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Helicos Makes Sequencing Tech Available to Small Group of Early Access Labs

NEW YORK, Jan. 11 (GenomeWeb News) - Helicos BioSciences said today that its True Single Molecule Sequencing technology is now in early access.


Helicos CEO Stanley Lapidus said in a statement that the tSMS technology will be made available to a "small group of innovative research partners." The partners "may publish their findings from utilizing tSMS technologies as well as present at scientific conferences," Helicos said.


The Cambridge, Mass.-based sequencing shop did not name any of its early access partners, but Institute for Systems Biology President Lee Hood told GenomeWeb News in August that ISB was "talking about testing" one of Helicos BioSciences' gene-sequencing prototypes.

One Helicos partner is Eric Lander, and the company had expected to ship an instrument to Lander's lab by the end of the year, according to Genome Technology, a GenomeWeb News sister publication. Interestingly, the Broad Center, which Lander oversees, bought a 454 platform last March.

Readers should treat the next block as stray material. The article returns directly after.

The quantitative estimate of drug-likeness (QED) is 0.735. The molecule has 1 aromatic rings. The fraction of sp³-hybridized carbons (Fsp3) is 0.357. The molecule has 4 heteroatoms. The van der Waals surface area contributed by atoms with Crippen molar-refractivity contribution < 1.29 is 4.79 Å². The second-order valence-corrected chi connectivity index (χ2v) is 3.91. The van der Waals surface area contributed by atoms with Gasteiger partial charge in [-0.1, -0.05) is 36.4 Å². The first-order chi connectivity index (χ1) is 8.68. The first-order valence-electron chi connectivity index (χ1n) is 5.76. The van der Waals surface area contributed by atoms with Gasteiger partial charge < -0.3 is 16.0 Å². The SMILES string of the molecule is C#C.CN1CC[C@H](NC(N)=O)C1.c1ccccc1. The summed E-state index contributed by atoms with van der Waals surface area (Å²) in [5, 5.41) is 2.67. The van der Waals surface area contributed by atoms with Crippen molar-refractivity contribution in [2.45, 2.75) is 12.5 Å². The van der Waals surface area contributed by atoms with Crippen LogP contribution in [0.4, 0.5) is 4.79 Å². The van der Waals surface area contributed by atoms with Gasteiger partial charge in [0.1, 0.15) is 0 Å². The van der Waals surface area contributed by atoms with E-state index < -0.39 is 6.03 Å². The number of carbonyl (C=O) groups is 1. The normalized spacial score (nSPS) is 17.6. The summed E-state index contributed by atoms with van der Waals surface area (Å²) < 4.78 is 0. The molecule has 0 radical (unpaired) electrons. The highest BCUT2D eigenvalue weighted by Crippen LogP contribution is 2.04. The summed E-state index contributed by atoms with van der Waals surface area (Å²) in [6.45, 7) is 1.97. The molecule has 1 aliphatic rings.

As of last July, Helicos expected to have beta instruments out this year and a commercial system available in 2007, Genome Technology reported at the time.


The tSMS technology relies on cyclic sequencing by synthesis, using 1.2 billion strands of DNA attached to a quartz slide to create a parallel process. The company claims tSMS enables researchers to sequence individual molecules of DNA by directly interrogating single molecules.

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